From Sony to Microsoft, Adidas to Alcoa, and Billabong to Lego, many companies have lost their mojo at one time or another. The question is why some companies manage to avoid failure.
I’ve tracked 500 brands and organisations over the past five years in an effort to understand why some maintain their edge and avoid failure, while others fall behind. Over the course of this close study, five common factors emerged as contributors to the demise of almost every iconic business, brand, institution or idea
1.The intoxication of success
In the late 1980s, senior vice-president of Bank of America, K. Shelly Porges, observed, “The greatest challenge we have as we become successful is not to rest on our laurels – never feel like we’ve done it. The minute you feel like you’ve done it, that’s the beginning of the end.”
The pages of business history suggest that Porges observation is right on the money. Success can be a dangerous thing. It tends to erode a healthy appetite for invention and innovation. Success creates a sense of satisfaction with the status quo and spurs complacency, which dulls our motivation to grow and to keep learning
2.The tyranny of tradition
Things around us are changing faster than ever before, and we must run faster and faster just to keep up. While we might naturally be creatures of habit, those who are committed to building and maintaining momentum must resist every urge to get stuck in patterns and routines from the past. After all, what has served us well yesterday might prove to be a shackle tomorrow.
3.The baggage of bureaucracy
Red tape, over-regulation and bureaucracy are the unholy trinity of inefficiency. In order to maintain momentum, and avoid failure in the long term, organisations need to engage in ruthless pruning of red tape. This might be unpopular, but it’s necessary to achieve long-term agility, responsiveness and momentum.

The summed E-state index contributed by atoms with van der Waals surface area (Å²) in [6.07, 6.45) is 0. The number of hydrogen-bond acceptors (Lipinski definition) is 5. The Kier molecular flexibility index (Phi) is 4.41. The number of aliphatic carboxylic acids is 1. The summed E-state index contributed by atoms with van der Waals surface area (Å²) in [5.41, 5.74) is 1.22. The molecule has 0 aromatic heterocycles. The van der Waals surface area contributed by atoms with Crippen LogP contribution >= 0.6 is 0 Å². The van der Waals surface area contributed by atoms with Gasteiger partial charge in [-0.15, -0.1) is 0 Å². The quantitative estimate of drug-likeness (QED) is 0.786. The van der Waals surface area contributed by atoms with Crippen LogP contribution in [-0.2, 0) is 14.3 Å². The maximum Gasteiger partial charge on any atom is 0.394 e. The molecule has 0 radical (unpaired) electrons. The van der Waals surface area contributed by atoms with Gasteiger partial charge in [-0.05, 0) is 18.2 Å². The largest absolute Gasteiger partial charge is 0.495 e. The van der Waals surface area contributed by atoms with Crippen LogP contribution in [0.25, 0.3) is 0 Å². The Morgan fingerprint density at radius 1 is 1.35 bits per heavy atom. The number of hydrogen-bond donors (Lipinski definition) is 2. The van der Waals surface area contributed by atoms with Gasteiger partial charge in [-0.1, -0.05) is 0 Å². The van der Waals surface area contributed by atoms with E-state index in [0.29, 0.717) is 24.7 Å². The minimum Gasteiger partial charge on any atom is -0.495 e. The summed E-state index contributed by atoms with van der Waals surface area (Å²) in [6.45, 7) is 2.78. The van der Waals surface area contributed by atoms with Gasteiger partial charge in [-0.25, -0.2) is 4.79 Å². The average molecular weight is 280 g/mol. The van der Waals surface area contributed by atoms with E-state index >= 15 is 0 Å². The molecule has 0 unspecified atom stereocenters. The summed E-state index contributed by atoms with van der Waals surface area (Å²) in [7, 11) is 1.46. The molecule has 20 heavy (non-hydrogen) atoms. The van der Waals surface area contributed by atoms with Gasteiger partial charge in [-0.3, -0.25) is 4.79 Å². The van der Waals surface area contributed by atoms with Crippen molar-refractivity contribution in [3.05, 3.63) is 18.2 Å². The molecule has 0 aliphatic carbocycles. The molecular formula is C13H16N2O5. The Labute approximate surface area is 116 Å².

4.The fatigue of monotony
Most businesses and individuals start off with an inspiring vision for the future. But over time, as things settle into a routine, sober realism begins to replace optimism. The inspiring ‘big picture’ gets crowded out and lethargy, despondency and numbing monotony become the default. Naturally, there are always going to be days and seasons where we feel a bit dry and uninspired. However, when this becomes the norm – watch out. Purposeless productivity is soul destroying, and emotionless motion is exhausting.
5.The seduction of immediacy
In our modern ‘seize the day’ age, where the pressing concerns of the current quarter, financial year or funding cycle can dominate our thoughts, it is critical that leaders avoid short-term thinking. It’s an essential mindset to adopt in order to avoid failure. Momentum is never an overnight thing; it takes time to build, whether we like it or not. You can try and shortcut it, but all you’ll do is shortchange yourself in the long run.
Momentum is a powerful force to guard and preserve at all costs – once it is lost and working against you, turning things around can be an enormous uphill battle. Beware these five common traps and you’ll be well on your way maintaining a healthy mojo for years to come.